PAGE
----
Customers will have the choice of three engine options, at least until the fire breathing CTS-V hits (no definitely word yet on when that will be). The base engine is a turbocharged 2.0-liter four-cylinder that makes 272 horsepower. Next in line is a naturally aspirated 3.6 V-6 engine that makes 321 horsepower. But honestly, you can forget all that. What you really want is the new Vsport performance package. Tick the ‘Vsport’ option box, and you get Brembo brakes, a limited slip differential, a heavy duty cooling package designed for track use, aggressive tires, and a absolute beast of an engine—a twin-turbocharged 3.6-liter V-6 that makes 420 horsepower and 430 pound-feet of torque. Mated to a new eight-speed automatic transmission, the Vsport should rip to 60 miles per hour in about 4.6 seconds. There is nothing a healthy dose of prodigious horsepower can’t fix.
4.) 2014 Mercedes-Benz CLA 45 AMG
I was at the gym the other day and NBC aired a segment that perfectly described the new CLA. The program was all about how luxury brands like Mercedes-Benz and BMW are reaching further and further downmarket by creating cars that are substantially less expensive than what the brands normally produce. And as someone who doesn’t have 100k in their car budget (yet), the idea of a fast, four door, all-wheel drive German sedan that costs under $50,000 makes me tingly all over. The base CLA starts at under $30,000, and the CLA 45 AMG begins at $47,450; puny numbers when compared with the rest of the Three Pointed Star’s range.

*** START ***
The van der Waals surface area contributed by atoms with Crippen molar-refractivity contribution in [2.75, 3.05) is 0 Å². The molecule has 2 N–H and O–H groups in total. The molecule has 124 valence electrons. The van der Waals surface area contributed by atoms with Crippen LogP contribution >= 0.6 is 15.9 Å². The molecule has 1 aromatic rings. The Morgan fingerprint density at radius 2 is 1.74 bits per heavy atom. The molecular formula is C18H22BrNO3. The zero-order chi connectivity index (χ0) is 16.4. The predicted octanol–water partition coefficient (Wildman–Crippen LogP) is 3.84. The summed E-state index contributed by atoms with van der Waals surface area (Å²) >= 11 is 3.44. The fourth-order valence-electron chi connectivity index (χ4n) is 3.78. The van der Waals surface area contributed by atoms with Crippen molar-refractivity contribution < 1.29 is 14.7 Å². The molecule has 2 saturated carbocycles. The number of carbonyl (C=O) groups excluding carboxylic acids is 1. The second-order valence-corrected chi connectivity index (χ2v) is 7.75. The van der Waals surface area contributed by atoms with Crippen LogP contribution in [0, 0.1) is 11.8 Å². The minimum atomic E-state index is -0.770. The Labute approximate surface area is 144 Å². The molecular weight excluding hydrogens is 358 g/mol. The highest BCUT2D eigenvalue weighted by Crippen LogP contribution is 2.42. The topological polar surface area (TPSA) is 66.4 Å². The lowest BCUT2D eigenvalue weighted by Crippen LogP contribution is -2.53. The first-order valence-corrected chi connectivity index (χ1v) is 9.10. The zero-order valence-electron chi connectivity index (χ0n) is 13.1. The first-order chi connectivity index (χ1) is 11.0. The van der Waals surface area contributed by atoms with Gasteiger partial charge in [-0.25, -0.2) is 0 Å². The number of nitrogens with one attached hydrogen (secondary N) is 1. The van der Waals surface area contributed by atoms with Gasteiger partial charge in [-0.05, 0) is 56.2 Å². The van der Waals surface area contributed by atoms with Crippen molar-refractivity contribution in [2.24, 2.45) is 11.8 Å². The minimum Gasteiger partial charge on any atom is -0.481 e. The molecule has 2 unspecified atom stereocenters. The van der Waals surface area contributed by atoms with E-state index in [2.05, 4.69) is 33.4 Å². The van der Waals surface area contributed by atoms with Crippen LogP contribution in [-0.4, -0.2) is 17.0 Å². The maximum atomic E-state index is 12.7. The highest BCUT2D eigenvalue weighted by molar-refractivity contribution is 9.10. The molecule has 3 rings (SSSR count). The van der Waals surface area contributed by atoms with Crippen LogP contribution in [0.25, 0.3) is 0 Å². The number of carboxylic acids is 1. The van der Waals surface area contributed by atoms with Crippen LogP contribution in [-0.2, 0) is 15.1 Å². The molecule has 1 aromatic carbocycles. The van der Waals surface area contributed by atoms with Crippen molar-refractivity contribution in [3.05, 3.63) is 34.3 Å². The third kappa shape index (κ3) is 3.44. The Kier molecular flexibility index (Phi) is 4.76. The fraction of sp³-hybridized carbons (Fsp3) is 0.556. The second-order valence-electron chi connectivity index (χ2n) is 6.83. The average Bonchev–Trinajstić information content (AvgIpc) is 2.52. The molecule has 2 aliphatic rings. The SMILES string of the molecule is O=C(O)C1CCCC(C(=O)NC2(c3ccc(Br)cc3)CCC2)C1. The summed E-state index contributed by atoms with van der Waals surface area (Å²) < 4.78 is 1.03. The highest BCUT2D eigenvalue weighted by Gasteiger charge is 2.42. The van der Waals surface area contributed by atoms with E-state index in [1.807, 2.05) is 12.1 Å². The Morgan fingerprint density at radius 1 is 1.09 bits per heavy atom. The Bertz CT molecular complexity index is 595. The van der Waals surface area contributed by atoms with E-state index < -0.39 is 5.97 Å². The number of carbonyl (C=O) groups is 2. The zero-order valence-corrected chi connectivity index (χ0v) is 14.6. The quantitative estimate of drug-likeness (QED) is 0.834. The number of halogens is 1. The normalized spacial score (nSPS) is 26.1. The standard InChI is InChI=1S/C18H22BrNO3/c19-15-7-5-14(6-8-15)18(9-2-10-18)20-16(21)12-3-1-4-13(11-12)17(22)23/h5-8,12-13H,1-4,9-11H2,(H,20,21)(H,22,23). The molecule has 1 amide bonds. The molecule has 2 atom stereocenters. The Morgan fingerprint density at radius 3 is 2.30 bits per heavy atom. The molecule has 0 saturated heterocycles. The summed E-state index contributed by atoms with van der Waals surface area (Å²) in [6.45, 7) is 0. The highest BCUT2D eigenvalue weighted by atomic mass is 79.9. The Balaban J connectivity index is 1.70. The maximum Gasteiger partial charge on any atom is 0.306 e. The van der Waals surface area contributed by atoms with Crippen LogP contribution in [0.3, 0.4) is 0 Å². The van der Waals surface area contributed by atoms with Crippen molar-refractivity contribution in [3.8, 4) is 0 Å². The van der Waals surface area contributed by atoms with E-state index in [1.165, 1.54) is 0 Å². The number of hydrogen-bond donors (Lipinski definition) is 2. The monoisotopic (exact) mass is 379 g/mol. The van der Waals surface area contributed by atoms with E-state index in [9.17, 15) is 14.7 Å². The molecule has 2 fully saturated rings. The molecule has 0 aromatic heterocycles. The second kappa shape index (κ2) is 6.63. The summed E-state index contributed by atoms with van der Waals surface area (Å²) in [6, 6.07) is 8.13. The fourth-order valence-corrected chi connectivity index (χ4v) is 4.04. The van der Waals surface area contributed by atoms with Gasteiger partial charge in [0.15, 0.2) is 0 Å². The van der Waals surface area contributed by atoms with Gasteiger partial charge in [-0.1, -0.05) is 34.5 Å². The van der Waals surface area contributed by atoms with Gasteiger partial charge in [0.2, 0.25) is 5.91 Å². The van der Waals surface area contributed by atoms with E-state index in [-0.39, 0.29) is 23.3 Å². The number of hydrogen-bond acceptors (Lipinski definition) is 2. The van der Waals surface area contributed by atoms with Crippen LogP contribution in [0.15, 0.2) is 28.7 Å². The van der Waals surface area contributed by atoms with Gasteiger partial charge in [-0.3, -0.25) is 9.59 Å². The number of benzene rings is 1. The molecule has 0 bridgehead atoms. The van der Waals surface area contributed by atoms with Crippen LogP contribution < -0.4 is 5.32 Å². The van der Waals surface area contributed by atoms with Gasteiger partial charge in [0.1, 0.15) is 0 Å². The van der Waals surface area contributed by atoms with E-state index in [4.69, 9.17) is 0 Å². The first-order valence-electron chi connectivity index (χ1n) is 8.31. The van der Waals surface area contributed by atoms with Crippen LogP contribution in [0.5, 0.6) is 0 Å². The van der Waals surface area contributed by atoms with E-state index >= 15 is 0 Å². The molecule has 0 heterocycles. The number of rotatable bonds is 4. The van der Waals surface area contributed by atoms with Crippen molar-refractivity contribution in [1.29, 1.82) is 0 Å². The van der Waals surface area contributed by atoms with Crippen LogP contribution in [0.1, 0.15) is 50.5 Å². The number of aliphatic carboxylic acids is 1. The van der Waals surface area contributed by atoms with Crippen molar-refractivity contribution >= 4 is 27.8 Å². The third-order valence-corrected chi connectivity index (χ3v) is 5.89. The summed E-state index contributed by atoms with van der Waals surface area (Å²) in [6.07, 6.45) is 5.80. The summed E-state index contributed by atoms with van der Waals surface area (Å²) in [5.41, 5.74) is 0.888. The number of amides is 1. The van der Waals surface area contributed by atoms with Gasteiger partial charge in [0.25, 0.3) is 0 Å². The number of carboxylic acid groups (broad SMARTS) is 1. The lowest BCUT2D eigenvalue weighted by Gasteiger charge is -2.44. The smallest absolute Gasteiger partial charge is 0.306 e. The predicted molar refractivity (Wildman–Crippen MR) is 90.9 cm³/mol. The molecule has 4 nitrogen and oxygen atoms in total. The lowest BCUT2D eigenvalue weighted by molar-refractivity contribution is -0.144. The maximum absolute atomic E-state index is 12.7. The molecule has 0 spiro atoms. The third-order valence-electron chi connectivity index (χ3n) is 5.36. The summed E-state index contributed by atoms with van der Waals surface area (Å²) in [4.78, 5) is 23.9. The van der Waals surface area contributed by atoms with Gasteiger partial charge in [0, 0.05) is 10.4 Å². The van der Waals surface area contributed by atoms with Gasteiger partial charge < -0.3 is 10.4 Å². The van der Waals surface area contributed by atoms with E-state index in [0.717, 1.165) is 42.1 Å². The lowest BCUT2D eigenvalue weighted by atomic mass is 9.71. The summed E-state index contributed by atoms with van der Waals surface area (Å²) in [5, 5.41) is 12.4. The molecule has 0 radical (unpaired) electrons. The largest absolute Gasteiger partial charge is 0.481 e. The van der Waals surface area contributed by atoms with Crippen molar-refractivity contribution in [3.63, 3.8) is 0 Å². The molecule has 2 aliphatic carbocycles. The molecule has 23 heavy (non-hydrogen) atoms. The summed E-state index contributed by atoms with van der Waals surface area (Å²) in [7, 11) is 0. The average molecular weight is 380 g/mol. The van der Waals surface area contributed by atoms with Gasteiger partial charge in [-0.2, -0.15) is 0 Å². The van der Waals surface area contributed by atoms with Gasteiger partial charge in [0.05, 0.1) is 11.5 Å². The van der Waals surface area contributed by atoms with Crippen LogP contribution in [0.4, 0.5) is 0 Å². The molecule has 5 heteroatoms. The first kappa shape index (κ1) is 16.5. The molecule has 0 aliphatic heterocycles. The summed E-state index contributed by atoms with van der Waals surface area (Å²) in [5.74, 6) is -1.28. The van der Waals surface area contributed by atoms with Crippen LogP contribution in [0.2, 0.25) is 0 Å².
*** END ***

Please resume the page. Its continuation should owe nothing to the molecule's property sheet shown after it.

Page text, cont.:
To create the CLA 45 AMG, MB hands a standard CLA sedan over to the wizards at their AMG tuning division. They start by shoving a turbocharged 2.0-liter four-cylinder under the hood—an engine MB claims is the most powerful series-production four-cylinder engine in the world. This diminutive powerplant cranks out an outrageous 360 horsepower 332 pound feet of torque, enough to propel the car to 60 miles per hour in 4.6 seconds. Normally, the crown jewel of any AMG model is the volcanically powerful V-8 engine shoehorned into the engine bay, but not with the CLA.
To make things even more interesting, the CLA 45 also comes with MB’s 4Matic all-wheel-drive system. It also receives the full compliment of AMG upgrades including more aggressive suspension, model specific wheels, carbon fiber exterior, and interior enhancements. Visually, the CLA 45 AMG is a knockout. I’m a big fan of the twin sweeping lines on the doors, the incuts underneath the taillights, and the deep, aggressive air intakes up front. On the inside, it is all luscious dark leather, brushed aluminum, and carbon fiber. The only questionable element was the fixed screen above the air vents. Why no retract, MB? While MBs have never really been my idea of a dream car, I think I could make room for the CLA 45 AMG.